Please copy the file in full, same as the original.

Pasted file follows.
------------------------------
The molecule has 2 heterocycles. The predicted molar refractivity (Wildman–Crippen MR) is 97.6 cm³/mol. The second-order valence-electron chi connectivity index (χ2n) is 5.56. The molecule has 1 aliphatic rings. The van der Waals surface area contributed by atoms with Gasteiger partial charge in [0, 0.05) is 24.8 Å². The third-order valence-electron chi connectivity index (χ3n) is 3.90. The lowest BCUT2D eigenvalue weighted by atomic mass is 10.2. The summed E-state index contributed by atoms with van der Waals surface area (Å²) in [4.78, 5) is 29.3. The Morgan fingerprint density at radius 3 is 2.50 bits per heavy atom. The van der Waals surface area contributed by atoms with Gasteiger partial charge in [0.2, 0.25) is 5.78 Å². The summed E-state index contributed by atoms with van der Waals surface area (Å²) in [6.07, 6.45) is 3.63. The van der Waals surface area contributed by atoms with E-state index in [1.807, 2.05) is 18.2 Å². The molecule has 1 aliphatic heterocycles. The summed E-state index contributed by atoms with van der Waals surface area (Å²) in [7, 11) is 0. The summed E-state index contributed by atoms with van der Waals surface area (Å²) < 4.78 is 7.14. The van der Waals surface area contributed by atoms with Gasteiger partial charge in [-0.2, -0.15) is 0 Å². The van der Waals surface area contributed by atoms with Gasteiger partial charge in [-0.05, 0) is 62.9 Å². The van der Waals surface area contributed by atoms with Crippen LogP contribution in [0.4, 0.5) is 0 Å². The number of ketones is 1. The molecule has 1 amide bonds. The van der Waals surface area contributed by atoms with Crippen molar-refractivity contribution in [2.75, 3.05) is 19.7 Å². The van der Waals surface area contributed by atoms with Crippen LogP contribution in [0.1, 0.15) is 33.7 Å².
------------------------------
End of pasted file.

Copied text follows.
The molecule has 2 heterocycles. The predicted molar refractivity (Wildman–Crippen MR) is 97.6 cm³/mol. The second-order valence-electron chi connectivity index (χ2n) is 5.56. The molecule has 1 aliphatic rings. The van der Waals surface area contributed by atoms with Gasteiger partial charge in [0, 0.05) is 24.8 Å². The third-order valence-electron chi connectivity index (χ3n) is 3.90. The lowest BCUT2D eigenvalue weighted by atomic mass is 10.2. The summed E-state index contributed by atoms with van der Waals surface area (Å²) in [4.78, 5) is 29.3. The Morgan fingerprint density at radius 3 is 2.50 bits per heavy atom. The van der Waals surface area contributed by atoms with Gasteiger partial charge in [0.2, 0.25) is 5.78 Å². The summed E-state index contributed by atoms with van der Waals surface area (Å²) in [6.07, 6.45) is 3.63. The van der Waals surface area contributed by atoms with E-state index in [1.807, 2.05) is 18.2 Å². The molecule has 1 aliphatic heterocycles. The summed E-state index contributed by atoms with van der Waals surface area (Å²) in [7, 11) is 0. The summed E-state index contributed by atoms with van der Waals surface area (Å²) < 4.78 is 7.14. The van der Waals surface area contributed by atoms with Gasteiger partial charge in [-0.2, -0.15) is 0 Å². The van der Waals surface area contributed by atoms with Gasteiger partial charge in [-0.05, 0) is 62.9 Å². The van der Waals surface area contributed by atoms with Crippen LogP contribution in [0.4, 0.5) is 0 Å². The number of ketones is 1. The molecule has 1 amide bonds. The van der Waals surface area contributed by atoms with Crippen molar-refractivity contribution in [2.75, 3.05) is 19.7 Å². The van der Waals surface area contributed by atoms with Crippen LogP contribution in [0.1, 0.15) is 33.7 Å².